Richmond leaders detail plan to combat gun violence

Combat Richmond Gun Violence Round Table.jpg
Posted at 8:38 PM, Apr 26, 2022

RICHMOND, Va. -- Richmond Mayor Levar Stoney released a report on Tuesday aimed at what he said will serve as the city's framework to address gun violence.

It has ties going back as far as 2018 and last year when city leaders declared it as a public health crisis.

"I know this has been a labor of love for a lot of you," Stoney said.

The report was shared on Tuesday in a room with the roughly two dozen stakeholders who helped make it. Stoney took time to praise them for their work.

"Because you all want to see a better and safer day in city of Richmond," Stoney said.

Calling it a "both/and" approach rather than an "either/or", Stoney said it uses city agencies, nonprofits and law enforcement.

"Us stemming the tide of gun violence will not be an overnight thing. It's going to take a number of organizations and the community working together to get this done," Stoney said.

Stoney said it's an overview of programs launched since 2018 and ones being looked at.

Stakeholders said a lot is directed at those between ten and 24, nothing that gun deaths for that group were three times the national average in 2017 and there were a record number of victims and arrests in that group in the city in 2021.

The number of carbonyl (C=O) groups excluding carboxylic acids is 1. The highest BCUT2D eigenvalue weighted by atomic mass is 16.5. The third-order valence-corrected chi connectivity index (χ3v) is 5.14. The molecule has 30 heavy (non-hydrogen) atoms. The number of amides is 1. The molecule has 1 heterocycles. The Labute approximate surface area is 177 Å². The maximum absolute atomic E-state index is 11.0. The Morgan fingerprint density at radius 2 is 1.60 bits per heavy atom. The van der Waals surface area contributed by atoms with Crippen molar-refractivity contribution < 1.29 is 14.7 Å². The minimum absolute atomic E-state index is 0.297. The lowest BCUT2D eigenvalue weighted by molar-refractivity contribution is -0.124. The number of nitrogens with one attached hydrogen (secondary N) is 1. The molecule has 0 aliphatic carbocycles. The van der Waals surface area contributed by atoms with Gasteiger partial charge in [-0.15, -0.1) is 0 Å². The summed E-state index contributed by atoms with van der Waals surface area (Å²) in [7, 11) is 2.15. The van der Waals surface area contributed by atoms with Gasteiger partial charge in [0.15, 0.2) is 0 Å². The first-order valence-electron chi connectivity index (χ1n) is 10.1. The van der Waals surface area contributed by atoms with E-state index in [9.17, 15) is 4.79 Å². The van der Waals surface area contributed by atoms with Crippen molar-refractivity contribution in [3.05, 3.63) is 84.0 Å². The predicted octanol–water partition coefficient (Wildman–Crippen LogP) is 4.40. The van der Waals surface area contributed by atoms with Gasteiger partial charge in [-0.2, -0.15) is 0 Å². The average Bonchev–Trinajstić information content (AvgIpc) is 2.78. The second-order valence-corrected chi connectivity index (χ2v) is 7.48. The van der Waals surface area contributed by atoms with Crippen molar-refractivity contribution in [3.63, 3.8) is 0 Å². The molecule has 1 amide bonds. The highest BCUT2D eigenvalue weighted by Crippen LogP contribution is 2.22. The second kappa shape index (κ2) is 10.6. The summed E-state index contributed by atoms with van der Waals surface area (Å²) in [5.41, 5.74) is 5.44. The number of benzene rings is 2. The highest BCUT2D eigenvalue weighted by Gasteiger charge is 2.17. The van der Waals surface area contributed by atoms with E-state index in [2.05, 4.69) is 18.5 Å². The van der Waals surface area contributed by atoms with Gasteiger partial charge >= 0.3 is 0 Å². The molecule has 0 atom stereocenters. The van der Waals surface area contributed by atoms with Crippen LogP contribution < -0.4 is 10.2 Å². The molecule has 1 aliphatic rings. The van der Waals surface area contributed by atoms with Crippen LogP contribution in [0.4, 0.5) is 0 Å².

"What are those things that exist in our communities that put young people at greater risk of getting involved in these activities?" Torey Edmunds, a community youth engagement coordinator with VCU Health, said.

Among the prevention side of things, it mentions supporting mental health programs, youth violence prevention programs and youth-focused work development.

"Giving young people opportunities to engage in positive activities is a real solution to dealing with youth violence," Edmunds said.

While on the intervention side, the report includes violence interrupters, a homicide review committee and addressing the prevalence of guns in communities.

"You put all the root causes on the table. Put them all here, pile them all up and we're working on them. Which one and there's guns sitting right on top all of them," Lori Haas, an advocacy manager for Johns Hopkins University Center for Gun Violence Solutions, said.



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